Security firm’s new service combines expertise in aviation and cyber security to help aviation companies protect their most critical assets.
F-Secure has rolled out a specialized aviation cyber security services offering that’s designed to help airlines and similar organizations protect their aircraft, infrastructure, data, and reputations.
Cyber security has emerged as a significant issue for many industries, including those working in aviation. 85 percent of airline CEOs identified cyber security as a significant risk in a 2015 survey. And while many industries have been dealing with data breaches and cyber attacks for many years, F-Secure’s Hugo Teso says that changes in the aviation industry are bringing new risks for the airlines.
“Off-the-shelf communication technologies are finding their way into aircraft, which makes security much more complicated than in the past,” said Teso, a former pilot and current head of F-Secure’s Aviation Cyber Security Services. “Because these off-the-shelf technologies weren’t necessarily created to meet the rigorous safety requirements of airlines, the aviation industry is making cyber security a top priority. But they need a partner that understands both cyber security and the details of airline operations, because it’s an industry where those details make a big difference.”
F-Secure’s Aviation Cyber Security Services was designed to help airlines and other companies working in aviation secure their operations from the ground up. It integrates security assessments of avionics, ground systems and data links, vulnerability scanners, security monitoring, incident response services, and specialized cyber security trainings for IT managers as well as cabin and cockpit crews, into a single package that helps airlines harden their operations against cyber attacks.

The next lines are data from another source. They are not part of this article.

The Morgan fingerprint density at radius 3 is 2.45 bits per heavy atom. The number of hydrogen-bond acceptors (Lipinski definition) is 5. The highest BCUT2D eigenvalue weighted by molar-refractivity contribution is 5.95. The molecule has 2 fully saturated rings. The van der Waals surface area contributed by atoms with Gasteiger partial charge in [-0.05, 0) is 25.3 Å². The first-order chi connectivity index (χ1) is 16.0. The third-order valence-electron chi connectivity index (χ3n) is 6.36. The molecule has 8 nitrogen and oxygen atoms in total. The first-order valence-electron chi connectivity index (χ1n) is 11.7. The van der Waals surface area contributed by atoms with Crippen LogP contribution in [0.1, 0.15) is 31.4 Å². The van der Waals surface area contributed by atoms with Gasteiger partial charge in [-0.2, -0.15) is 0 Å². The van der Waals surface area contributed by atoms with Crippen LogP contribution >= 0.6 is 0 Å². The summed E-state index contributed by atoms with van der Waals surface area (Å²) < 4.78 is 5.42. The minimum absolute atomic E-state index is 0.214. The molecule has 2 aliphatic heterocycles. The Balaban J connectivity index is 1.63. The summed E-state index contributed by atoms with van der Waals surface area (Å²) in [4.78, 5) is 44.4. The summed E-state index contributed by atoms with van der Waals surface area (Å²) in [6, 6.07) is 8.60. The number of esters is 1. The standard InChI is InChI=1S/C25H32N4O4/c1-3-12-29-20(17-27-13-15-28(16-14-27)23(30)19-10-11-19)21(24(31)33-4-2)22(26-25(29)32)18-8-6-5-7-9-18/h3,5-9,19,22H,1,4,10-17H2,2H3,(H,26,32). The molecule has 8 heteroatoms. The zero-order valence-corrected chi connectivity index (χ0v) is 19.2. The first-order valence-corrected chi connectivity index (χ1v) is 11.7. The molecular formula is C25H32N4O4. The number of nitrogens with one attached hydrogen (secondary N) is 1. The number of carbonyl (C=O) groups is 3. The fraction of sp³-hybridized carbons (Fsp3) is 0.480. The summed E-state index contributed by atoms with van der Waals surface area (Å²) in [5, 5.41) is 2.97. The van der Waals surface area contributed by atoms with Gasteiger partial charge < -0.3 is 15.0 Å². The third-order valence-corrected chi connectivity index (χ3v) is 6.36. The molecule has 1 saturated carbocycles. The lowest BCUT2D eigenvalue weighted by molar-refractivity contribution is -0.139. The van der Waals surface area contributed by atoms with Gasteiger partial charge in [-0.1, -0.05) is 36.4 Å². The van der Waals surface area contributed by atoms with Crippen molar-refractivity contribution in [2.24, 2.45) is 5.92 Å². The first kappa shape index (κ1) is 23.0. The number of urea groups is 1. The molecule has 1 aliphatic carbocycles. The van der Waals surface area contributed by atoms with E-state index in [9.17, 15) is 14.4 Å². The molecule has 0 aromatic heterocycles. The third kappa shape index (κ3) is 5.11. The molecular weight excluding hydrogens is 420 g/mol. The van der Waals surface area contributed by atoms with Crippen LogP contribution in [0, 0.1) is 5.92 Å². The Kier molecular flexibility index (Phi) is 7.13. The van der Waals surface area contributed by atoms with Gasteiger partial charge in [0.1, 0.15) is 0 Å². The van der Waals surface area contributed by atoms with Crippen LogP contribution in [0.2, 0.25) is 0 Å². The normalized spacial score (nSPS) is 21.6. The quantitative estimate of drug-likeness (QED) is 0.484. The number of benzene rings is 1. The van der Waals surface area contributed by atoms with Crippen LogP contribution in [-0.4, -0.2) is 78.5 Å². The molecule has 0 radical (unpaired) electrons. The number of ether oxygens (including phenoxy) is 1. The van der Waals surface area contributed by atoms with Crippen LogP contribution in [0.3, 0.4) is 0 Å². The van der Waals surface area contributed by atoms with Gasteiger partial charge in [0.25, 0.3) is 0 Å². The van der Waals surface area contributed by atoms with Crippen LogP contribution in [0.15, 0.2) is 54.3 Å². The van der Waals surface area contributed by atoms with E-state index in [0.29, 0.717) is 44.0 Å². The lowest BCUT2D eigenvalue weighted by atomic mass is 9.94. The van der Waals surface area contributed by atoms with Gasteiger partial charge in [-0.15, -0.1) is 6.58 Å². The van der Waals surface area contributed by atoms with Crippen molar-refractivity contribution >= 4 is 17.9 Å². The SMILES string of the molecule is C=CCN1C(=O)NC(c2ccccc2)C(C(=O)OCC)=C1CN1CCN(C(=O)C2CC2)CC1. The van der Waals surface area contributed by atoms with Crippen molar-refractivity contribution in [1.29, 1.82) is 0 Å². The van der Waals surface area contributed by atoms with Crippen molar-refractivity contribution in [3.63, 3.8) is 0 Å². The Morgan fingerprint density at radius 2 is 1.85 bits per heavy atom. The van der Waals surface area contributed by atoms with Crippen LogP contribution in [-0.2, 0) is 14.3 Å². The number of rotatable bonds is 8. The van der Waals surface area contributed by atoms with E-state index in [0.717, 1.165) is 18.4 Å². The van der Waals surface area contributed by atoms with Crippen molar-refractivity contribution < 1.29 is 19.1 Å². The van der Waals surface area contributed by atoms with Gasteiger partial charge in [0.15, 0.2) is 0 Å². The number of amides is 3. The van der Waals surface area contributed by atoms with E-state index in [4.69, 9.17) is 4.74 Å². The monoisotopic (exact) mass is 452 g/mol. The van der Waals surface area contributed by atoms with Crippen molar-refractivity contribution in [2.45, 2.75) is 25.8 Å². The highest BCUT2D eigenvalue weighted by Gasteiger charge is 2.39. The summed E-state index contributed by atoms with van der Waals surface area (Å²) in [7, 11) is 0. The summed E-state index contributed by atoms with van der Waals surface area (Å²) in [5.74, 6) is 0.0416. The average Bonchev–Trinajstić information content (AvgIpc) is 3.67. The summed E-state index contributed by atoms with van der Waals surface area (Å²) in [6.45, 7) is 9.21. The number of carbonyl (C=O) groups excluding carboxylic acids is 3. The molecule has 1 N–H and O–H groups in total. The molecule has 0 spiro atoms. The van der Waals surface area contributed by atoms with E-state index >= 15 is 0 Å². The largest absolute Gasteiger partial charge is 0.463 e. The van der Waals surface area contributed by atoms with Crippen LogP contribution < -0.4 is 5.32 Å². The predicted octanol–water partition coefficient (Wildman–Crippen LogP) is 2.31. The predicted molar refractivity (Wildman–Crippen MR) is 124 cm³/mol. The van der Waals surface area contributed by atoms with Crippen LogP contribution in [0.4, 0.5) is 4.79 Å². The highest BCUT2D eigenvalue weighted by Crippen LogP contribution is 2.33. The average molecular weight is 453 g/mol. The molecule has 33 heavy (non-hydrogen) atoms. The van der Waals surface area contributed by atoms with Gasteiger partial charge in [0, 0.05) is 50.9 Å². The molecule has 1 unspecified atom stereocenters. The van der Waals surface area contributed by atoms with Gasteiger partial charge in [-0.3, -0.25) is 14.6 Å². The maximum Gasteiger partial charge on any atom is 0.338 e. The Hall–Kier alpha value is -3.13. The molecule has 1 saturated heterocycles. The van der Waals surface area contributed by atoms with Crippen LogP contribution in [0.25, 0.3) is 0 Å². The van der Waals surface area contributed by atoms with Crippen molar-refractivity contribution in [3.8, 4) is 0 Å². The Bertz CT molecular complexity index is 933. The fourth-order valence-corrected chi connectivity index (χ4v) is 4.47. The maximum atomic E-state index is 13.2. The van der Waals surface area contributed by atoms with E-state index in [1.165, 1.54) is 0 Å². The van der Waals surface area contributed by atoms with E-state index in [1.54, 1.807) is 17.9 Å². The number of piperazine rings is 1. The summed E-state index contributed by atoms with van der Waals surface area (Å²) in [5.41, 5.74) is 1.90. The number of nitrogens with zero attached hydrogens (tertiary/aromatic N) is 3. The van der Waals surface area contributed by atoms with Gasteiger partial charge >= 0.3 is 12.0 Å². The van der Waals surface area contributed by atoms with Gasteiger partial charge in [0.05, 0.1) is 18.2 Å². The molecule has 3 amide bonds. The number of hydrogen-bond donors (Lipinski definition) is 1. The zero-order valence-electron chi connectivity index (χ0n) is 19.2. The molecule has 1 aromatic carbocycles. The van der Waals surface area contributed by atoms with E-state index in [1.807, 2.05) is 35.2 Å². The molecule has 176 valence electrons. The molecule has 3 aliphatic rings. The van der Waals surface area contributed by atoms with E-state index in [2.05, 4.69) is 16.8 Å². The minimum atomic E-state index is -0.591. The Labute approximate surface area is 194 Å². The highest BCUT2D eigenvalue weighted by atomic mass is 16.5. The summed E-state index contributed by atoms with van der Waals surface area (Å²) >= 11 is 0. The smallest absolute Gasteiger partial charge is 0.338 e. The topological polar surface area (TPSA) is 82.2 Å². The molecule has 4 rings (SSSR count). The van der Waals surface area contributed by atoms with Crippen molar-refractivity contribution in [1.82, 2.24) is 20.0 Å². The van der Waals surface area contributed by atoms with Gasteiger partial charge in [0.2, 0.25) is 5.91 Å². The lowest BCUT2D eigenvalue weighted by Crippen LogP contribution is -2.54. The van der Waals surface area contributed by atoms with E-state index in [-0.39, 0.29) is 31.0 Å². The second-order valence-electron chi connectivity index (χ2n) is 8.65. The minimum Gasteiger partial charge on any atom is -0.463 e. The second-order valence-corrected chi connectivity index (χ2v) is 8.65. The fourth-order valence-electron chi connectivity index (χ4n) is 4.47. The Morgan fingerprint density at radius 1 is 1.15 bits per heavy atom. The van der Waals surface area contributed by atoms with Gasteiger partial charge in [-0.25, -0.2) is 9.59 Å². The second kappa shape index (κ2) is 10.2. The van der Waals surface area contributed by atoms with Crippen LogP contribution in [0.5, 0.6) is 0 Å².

But the service isn’t limited to simply assessing different technologies or components. According to Teso, the offering aims to help airlines achieve-long term security for all their operations and systems.
“In aviation, trust is everything, and airlines know that if they lose trust they lose business. And even though cyber security is a relatively new concern for them, they understand that they need to get on top of problems right away and stay ahead of potential issues as technologies, operations, and threats evolve,” said Teso. “The overlap between security and safety is 100 percent clear to airlines, so even an attack that’s not intended to affect the safety of an aircraft in reality – like hacking into a database to steal passenger data – is an unacceptable risk that threatens to undermine customer confidence in other operations.”